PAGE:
Why Should I Change My Shaft Seal?

The shaft seal is a two sided assembly that sits around the shaft of the motor.  Its main duty is to contain all the water flowing into the pump within the housing and away from your electrical motor. As I hope you know already, water and electric motors do not play nice.

Aladdin PSR-201-2

The standard issue shaft seal is made of two parts; the white ceramic seat  with a rubber sleeve and a stainless steel spring with cuff lined with a rubber sleeve called the head.  The head has two sides, the bottom which is metal and sits against either the impeller or in the seal plate. The other side is a black plastic or carbon ring that contacts the ceramic side to form a watertight yet virtually friction-free spinning seal. This allows the shaft to spin freely but stay bone dry.

When should I change a shaft seal?

We recommend replacing the shaft seal during any motor replacement or if there is sign of leakage. If you wish to be extra careful and you winterize your pump, we suggest replacing the shaft seal at the start of every pool season.

Why should I change the seal?

Let me answer that question with a question of my own: do you like replacing $200 pump motors every few months? I very much doubt it. If we do not change the seal when replacing the motor or immediately after noticing a leak, that scenario is likely to happen. Think of coupling a new shaft seal with a motor replacement as an insurance policy.The new seal provides peace of mind as well as protection for the new motor. A $15 part that protects a $200 motor is the best insurance deal I’ve ever heard.

RUSTY MOTORA shaft seal can also play a part in warranty claims. A.O. Smith/Century motors have a 1-year warranty that covers manufacturer’s defects but does not cover installation error. One sign of installation error is this white whirling we see in the picture to the left. The whirling is residue from water that has breached the shaft seal and begun to seep into the motor. A simple trickle from the shaft seal can lead to bad bearings. If you have not had the pleasure of hearing the screeching of a motor with bad bearings, consider yourself lucky. When the banshee scream of a bad bearings is heard it is only a matter of time before the motor will fail or freeze up. That would leave you with no motor and no warranty to replace it.

The shaft seal is under immense pressure while installed. If you don’t believe me, let me run through some numbers with you and we can see what this little guy is up against.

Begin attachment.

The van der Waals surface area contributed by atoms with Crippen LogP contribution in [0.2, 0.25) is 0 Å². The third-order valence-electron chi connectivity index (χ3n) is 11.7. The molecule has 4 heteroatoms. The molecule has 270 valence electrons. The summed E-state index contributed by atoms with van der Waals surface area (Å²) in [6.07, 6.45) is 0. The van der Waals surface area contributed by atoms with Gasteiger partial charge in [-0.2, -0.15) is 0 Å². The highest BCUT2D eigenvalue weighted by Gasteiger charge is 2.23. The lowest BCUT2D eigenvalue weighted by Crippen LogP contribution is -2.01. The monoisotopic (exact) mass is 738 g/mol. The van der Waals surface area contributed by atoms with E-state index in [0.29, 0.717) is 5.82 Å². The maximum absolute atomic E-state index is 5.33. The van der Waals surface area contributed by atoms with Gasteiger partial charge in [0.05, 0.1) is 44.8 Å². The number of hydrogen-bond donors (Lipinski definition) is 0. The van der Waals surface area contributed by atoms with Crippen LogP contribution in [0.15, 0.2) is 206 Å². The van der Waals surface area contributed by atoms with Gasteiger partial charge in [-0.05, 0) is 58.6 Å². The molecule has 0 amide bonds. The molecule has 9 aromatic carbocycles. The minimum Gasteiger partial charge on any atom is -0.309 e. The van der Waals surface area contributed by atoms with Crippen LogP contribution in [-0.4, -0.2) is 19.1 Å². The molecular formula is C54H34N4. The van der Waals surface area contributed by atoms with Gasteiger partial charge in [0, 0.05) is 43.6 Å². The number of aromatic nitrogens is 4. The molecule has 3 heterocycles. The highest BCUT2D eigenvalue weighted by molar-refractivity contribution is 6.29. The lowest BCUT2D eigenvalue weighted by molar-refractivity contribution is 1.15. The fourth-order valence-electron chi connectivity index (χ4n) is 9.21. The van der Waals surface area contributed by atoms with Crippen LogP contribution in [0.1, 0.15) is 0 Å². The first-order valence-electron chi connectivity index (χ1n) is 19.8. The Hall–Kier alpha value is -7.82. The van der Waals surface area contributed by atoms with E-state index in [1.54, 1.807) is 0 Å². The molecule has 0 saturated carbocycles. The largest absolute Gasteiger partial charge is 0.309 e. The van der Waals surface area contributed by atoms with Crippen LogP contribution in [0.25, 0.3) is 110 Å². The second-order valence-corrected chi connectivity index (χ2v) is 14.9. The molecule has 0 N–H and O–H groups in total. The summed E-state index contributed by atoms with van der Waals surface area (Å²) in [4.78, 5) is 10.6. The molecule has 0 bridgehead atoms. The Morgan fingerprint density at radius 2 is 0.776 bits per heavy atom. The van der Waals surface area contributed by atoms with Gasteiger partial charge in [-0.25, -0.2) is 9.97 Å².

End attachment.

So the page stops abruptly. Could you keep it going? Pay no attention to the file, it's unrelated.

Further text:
A pump motor rotates at 3,450 revolutions per minute (RPM) and for this example we will run our pool for 8 hours a day:

3,450 RPM ✖60 Minutes = 207,000 Revs Per Hour
207,000 RPH ✖ 8 Hours = 1,656,000 Revolutions in a day

If those numbers make you dizzy, how do you think the seal feels after a long day? That is just one day, multiply that by a short 5 month swimming season and that is at least 2.5 billion revolutions.

After looking at the numbers, I hope you can better understand why we may plead for you to replace the shaft seal when installing a new motor. If your big 30 pound motor died on you, that small seal that is being put through the same paces is likely needing a replacement as well. Protect a motor and your wallet, get a pool pump shaft seal replacement.

How to replace my shaft seal?

Look no further than our own How to Guide and video: How To Replace a Pool Motor Shaft Seal. It is not the easiest of operations but for the handy homeowner it should be simple enough to save money on a service call.

If you have any further questions, please give our techs a call at 877-372-6038.

click here to find your replacement pool pump motor

3 thoughts on “Why Should I Change My Shaft Seal?

  1. my pool pump pressure suddenly dropped from a normal 18psi to less than 5psi. i decided to replace bearings even though the pump is louder than what i remember it to be but it’s not screaming. i had difficulty removing one of the long screws and am waiting for liquid wrench to soak in. in the meantime i am focusing on the seal. my motor shaft had developed some rust under the seal. i am not sure if this added to strain on the shafts ability to spin. can you clarify if the shaft should spin freely from the seal? if the seal rusted tight to the shaft will this contribute to the lower pressure?

    thank you

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